December 11, 2015
Our herbal aromatherapy recipes blend garden-fresh herbs, flowers & spices to perfume your home and add moisture to our dry, winter homes. Plus, they’re easy to DIY into gifts as well.
Try making these cute bags of these deliciously scented aromatherapy herb blends to give your loved ones. They make fantastic hostess gifts and wonderful stocking stuffers. Following are several simple, delicious, brewable combos to make in our popular printable format with gift-wrapping tips too.
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Bundle these with homemade soaps from our simple, no-lye recipes, and you’ve got a complete gift for anyone!
(Updated December 2015. Original post follows at the end.)Herbal Aromatherapy & Spice Blends for Stove Top Humidifiers Print
Directions for preparing & making sachets & using these blends follows the list of blends.
Christmas Spice Blend
1 T whole cloves
1 tangerine, orange or other citrus peel
1-2 cinnamon sticks
1 slice fresh or candied ginger
Three Garden Herb Blends
Astringent & Calming Blend
1-2 sprigs fresh Rosemary (even if it is frozen in the garden)
2-3 Tablespoons dried lavender buds (or garden stem/flower cuttings)
tangerine or orange peel
1-2 dried lemon verbena stem
Calming & Clarifying Blend
2-3 Tablespoons dried lavender buds (or garden stem/flower cuttings)
1-2 sprigs eucalyptus (optional)
small handful dried rose petals or buds (about 3-4 Tablespoons)
Savory Home-cooking Blend
1-2 sprigs fresh rosemary
1-2 sprigs fresh sage
several sprigs of thyme (lemon or lime thyme is especially great!)
To use on the stove top:
Add one of the above combos (in a sachet or loose) to a medium size sauce pan or dedicated kettle filled (to a couple of inches below the top-line) with water. Place on warm wood stove-top (according to manufacturer’s guidelines) or cook-top. If on a cooktop, bring the water just to boiling and then turn down to a low simmer, or boil a little higher to release more moisture into the air faster. Add additional water as needed; don’t let it dry out. Occasionally, as fragrance diminishes, strain out the spices, cuttings and fruit peels, add them to your compost and start over with fresh water in a cleaned pan/kettle with fresh spice or herb blends. Don’t let the ingredients stand and get moldy!
Tips for creating gift sachets:
When creating gift blends, be sure to use dried ingredients. Fresh herbs, flowers and fruit is likely to rot before you’re able to give your gifts. And, we use food-grade cheese cloth for our bundles since we’re sure this won’t damage kettles and pots on the stove. Pretty, dyed fabrics might look nice, but who knows what they’ll do in a pot of boiling water!
Original post follows. (more…)
July 09, 2012
Bees of all kinds are feasting on the billowing, off-white blossoms of Cotoneaster lacteus right now. Honeybees, yellow jackets, tiny black bees, flies, wasps and more can’t resist the bountiful nectar and pollen this easy-to-grow, rose-family evergreen shrub provides this time of year.
Later, all of these pollinated flowers will ripen into orange-red fruits that will feed wild birds late in winter. The fruits must not be the birds’ very favorite, but after they’ve fermented and once most other food sources are long gone, the Parney cotoneaster berries will be a last-ditch meal for hungry garden wildlife. And, until the robins and starlings finally munch them down, these reddish fruits will add colorful interest in the garden well into the dark days of winter. Popping against the deep evergreen leaves, this red really helps chase away the dreary winter blues.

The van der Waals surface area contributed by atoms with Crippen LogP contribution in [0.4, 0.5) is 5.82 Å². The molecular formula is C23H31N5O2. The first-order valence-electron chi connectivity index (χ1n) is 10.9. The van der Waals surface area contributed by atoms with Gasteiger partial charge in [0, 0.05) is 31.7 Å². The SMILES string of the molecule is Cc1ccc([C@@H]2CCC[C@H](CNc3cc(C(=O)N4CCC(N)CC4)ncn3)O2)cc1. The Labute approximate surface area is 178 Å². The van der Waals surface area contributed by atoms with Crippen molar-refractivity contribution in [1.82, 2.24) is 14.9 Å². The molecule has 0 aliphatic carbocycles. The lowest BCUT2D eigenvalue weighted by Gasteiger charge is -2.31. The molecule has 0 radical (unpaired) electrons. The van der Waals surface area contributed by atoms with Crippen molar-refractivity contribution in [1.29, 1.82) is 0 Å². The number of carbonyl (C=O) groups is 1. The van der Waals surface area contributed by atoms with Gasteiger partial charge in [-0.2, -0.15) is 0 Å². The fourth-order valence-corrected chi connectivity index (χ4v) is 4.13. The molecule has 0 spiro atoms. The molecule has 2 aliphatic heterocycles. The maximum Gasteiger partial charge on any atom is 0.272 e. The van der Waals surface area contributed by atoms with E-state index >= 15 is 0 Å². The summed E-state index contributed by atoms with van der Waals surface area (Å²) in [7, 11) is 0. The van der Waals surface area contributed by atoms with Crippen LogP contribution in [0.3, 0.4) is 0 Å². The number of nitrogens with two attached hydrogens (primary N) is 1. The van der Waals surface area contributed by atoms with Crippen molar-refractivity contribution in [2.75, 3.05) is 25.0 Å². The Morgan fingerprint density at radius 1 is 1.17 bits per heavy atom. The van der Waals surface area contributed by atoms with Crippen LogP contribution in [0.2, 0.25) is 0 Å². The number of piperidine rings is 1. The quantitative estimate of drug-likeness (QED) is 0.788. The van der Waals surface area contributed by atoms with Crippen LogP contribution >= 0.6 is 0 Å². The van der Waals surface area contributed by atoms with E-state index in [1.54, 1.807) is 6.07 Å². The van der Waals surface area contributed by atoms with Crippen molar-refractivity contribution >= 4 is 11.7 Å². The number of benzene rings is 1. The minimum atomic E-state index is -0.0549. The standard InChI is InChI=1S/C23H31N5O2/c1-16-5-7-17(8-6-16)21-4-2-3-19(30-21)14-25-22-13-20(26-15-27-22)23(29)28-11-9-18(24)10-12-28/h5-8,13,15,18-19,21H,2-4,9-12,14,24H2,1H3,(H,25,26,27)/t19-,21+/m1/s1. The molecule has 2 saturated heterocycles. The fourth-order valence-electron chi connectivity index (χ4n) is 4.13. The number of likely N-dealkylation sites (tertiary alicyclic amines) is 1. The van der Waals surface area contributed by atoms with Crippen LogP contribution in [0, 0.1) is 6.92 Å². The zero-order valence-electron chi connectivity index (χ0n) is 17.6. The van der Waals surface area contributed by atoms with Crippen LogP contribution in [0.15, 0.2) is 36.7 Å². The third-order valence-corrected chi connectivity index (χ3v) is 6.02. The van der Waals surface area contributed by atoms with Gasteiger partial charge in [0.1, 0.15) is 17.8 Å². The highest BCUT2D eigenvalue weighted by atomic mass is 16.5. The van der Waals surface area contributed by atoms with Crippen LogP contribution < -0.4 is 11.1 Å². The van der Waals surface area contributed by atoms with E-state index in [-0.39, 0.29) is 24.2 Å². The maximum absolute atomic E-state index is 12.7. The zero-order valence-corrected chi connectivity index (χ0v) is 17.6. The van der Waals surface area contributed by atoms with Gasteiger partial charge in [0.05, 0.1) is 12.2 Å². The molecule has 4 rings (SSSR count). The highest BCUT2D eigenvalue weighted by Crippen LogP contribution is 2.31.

Need a small evergreen tree or shrub for your garden? If you’re in zones 6-8, this may be the tree for you. Keep in mind that it can get weedy by producing lots of seedlings, but they’re easy to pull. If you have a particularly early or late harsh winter, this plant can see significant tip dieback, but usually it will bounce back beautifully. Just cut out the dead! Too, be sure to train it while it is relatively young. These shrubs put on growth at a rapid clip and can get gangly. A bit of strategic clipping while they’re developing can help you create a fantastically formed shrub that provides wildlife forage, evergreen foliage and year-round interest for the garden.
Oh, and on the toe-may-toe/toe-mah-toe line of thought…avoid giggles from the horty world by pronouncing Cotoneaster Ca-tone-E-aster, not Coton-Easter.
February 27, 2012
Camellia sasanqua is known as a fall or winter-blooming Camellia. But, mine seems to want to wait until closer to spring to strut its stuff.
Years ago, I was given a tiny but beautiful Yuletide camellia as a Christmas gift. When I received it, it had a few lingering blooms still on it.
That’s the thing, growers push these young’ns all to bloom in fall. This gets them looking their best just in time for those doing last autumn installations to snap them up and pop them into the garden before everything comes to a screeching halt for winter. And with a name like Yuletide, we’re all expecting these gorgeous evergreens to bloom in time for Christmas, right?
After that first year, my potted Camellia continued to bloom sometime in winter — usually right after Christmas. Never at Christmas. So much for being a entry decoration for the holidays.
Then, the time came to plant it in the ground. And guess what happened then?
Yes, it grew larger. But, it also began to bloom later and later each year.
That is, if it bloomed at all.
Those tough blossoms definitely don’t care for a hard winter freeze, and if they get hit hard enough. They turn black & fall off the bush. Last year that happened to mine, and I got only a measly handful of pretty blooms.
This year was mild. We did have one icy blast that hit just as the Camellia was getting ready to bloom. I assumed it would drop its buds, but despite getting frozen and a late start opening, it is putting on its showiest display ever.